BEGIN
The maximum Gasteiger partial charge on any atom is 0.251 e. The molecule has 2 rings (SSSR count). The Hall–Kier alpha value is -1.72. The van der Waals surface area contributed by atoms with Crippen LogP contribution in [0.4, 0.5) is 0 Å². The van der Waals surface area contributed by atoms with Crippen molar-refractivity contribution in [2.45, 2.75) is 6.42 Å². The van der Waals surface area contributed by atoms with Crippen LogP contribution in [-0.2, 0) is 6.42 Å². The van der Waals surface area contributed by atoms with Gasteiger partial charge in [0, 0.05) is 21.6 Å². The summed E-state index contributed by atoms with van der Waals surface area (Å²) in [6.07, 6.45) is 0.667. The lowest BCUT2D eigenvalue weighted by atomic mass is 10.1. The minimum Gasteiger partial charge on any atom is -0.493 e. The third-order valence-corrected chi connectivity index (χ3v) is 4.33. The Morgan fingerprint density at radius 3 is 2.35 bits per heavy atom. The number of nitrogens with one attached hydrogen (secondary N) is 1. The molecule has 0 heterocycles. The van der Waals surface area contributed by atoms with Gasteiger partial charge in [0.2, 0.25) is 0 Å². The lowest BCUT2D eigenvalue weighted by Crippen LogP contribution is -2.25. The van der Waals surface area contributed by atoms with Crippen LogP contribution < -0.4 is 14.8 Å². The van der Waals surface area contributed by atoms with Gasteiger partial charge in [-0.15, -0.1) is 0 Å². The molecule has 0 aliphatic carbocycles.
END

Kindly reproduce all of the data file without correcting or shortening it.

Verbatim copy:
The maximum Gasteiger partial charge on any atom is 0.251 e. The molecule has 2 rings (SSSR count). The Hall–Kier alpha value is -1.72. The van der Waals surface area contributed by atoms with Crippen LogP contribution in [0.4, 0.5) is 0 Å². The van der Waals surface area contributed by atoms with Crippen molar-refractivity contribution in [2.45, 2.75) is 6.42 Å². The van der Waals surface area contributed by atoms with Crippen LogP contribution in [-0.2, 0) is 6.42 Å². The van der Waals surface area contributed by atoms with Gasteiger partial charge in [0, 0.05) is 21.6 Å². The summed E-state index contributed by atoms with van der Waals surface area (Å²) in [6.07, 6.45) is 0.667. The lowest BCUT2D eigenvalue weighted by atomic mass is 10.1. The minimum Gasteiger partial charge on any atom is -0.493 e. The third-order valence-corrected chi connectivity index (χ3v) is 4.33. The Morgan fingerprint density at radius 3 is 2.35 bits per heavy atom. The number of nitrogens with one attached hydrogen (secondary N) is 1. The molecule has 0 heterocycles. The van der Waals surface area contributed by atoms with Gasteiger partial charge in [0.2, 0.25) is 0 Å². The lowest BCUT2D eigenvalue weighted by Crippen LogP contribution is -2.25. The van der Waals surface area contributed by atoms with Crippen LogP contribution < -0.4 is 14.8 Å². The van der Waals surface area contributed by atoms with Gasteiger partial charge in [-0.15, -0.1) is 0 Å². The molecule has 0 aliphatic carbocycles.